However, in general, Torres was able to cope with the high press very well. His quick thinking, passing ability, and confidence helped nullify Salzburg’s press. The image shows how the striker was approaching Torres laterally, closing the passing lane to his fellow centre-back. Additionally, both Villarreal midfielders were surrounded by opponents as well. The wide option was the bait and trap mentioned above. One would think that there are not too many options for Torres here.
However, the Spanish defender surprised the pressing players by returning the ball to the goalkeeper with his first touch. Despite the angle being narrow, as well as limited space and time, he managed to get the timing of the pass right and eliminate the pressing action. By doing this, Villarreal could reorganize their attack in the other vertical half, where RB Salzburg needed time to regroup and press again – crucially, Villarreal had the time to breathe and reset as well, largely due to Torres’ composure and ability on the ball.
Of course, being a centre-back, his defensive ability needs to be evaluated as well. As we will see further, we believe that it is this side of his game that needs improvement if he is to make the step up to one of Europe’s elite clubs.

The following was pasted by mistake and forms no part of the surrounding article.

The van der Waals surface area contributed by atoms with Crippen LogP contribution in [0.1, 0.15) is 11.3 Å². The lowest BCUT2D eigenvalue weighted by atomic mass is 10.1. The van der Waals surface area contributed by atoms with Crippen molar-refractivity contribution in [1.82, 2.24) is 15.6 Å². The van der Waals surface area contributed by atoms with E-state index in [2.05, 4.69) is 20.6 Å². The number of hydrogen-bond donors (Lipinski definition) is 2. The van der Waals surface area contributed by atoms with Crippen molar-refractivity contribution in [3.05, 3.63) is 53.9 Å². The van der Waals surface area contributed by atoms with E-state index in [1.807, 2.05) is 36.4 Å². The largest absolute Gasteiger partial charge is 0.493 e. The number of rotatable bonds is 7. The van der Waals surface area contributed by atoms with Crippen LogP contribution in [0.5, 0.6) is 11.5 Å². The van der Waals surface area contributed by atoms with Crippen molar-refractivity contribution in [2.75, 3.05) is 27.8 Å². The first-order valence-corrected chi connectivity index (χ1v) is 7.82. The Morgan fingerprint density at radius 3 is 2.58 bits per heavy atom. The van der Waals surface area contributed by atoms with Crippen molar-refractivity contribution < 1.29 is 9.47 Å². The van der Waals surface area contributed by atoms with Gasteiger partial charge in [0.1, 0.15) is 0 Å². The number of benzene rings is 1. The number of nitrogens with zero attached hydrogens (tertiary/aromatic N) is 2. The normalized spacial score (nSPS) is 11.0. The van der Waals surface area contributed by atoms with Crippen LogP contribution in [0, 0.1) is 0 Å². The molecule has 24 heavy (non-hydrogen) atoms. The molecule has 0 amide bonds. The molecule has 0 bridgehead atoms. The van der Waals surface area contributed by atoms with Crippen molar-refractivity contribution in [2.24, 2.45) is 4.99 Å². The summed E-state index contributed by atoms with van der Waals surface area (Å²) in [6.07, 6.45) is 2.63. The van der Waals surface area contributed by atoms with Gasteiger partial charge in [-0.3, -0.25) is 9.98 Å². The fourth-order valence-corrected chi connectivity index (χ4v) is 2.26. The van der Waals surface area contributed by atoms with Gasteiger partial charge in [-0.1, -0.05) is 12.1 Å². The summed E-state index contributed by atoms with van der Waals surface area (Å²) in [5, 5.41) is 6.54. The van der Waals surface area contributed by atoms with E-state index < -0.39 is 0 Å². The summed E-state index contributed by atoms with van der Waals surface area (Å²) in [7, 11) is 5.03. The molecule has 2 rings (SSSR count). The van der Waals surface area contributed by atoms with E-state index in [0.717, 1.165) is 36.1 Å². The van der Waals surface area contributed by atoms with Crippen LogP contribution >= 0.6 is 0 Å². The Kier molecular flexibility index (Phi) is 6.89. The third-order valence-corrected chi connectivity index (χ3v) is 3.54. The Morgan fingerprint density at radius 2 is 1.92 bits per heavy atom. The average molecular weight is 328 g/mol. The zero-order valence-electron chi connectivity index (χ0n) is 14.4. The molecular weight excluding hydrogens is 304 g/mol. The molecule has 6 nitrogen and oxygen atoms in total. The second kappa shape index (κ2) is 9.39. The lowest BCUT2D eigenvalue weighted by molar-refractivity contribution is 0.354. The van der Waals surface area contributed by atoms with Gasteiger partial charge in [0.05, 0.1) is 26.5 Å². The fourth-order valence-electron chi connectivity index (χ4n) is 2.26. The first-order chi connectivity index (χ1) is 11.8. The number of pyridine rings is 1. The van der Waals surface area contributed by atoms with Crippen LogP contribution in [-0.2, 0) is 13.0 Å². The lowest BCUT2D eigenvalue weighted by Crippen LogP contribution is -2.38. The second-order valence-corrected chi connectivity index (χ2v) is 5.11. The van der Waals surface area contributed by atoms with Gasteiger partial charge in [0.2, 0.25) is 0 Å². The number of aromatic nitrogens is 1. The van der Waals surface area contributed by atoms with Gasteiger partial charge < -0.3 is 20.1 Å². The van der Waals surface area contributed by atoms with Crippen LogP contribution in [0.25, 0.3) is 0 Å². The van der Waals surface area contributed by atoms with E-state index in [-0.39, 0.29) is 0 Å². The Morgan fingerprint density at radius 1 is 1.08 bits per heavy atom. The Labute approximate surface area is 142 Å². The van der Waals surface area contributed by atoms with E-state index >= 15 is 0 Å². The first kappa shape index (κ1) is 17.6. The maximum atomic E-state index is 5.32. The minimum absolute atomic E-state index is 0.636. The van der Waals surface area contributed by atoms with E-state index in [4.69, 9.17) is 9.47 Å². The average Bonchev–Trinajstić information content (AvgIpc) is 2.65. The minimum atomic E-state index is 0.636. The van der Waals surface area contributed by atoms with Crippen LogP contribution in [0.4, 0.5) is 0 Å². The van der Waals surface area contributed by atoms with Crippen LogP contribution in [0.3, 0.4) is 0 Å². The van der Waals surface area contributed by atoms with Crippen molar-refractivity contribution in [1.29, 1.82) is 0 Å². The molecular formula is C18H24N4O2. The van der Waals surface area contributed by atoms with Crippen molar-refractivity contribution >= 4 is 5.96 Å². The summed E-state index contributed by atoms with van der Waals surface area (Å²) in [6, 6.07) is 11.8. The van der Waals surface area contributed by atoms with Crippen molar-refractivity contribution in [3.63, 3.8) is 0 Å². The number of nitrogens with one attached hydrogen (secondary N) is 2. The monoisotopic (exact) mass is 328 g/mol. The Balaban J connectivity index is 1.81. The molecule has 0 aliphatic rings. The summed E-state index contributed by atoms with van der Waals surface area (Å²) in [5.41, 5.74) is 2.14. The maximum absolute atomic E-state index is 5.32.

To begin with, this scatter plot looks at defensive duels per 90 and PAdj interceptions per 90 for La Liga centre-backs this season, to gain an idea of the defenders’ style of play.
Torres has not been very impressive in either metric. In terms of defensive duels, he has the lowest number (3.31/90) of all La Liga centre-backs. This might not be a bad thing, as it suggests that Torres is a passive defender, who is not very proactive in engaging with opponents, preferring to stay back and mark the space instead.
However, he is also around the league average for PAdj interceptions, with 6.97/90, which suggests that he is not very proficient at cutting out passes either.
It must be noted that it is extremely difficult to gauge defensive abilities through statistics, as so much ‘good’ defensive work cannot be picked up by the data that we have available to us at the moment. Thus, we will look at some in-game examples which show Torres’ ability, and certain aspects of his game that cannot be quantified.
While not being proactive in challenging opponents, Torres has good awareness to read passes and movements from the opposition. He is able to use his anticipation to cover and block early when defending space behind the Villarreal defensive line.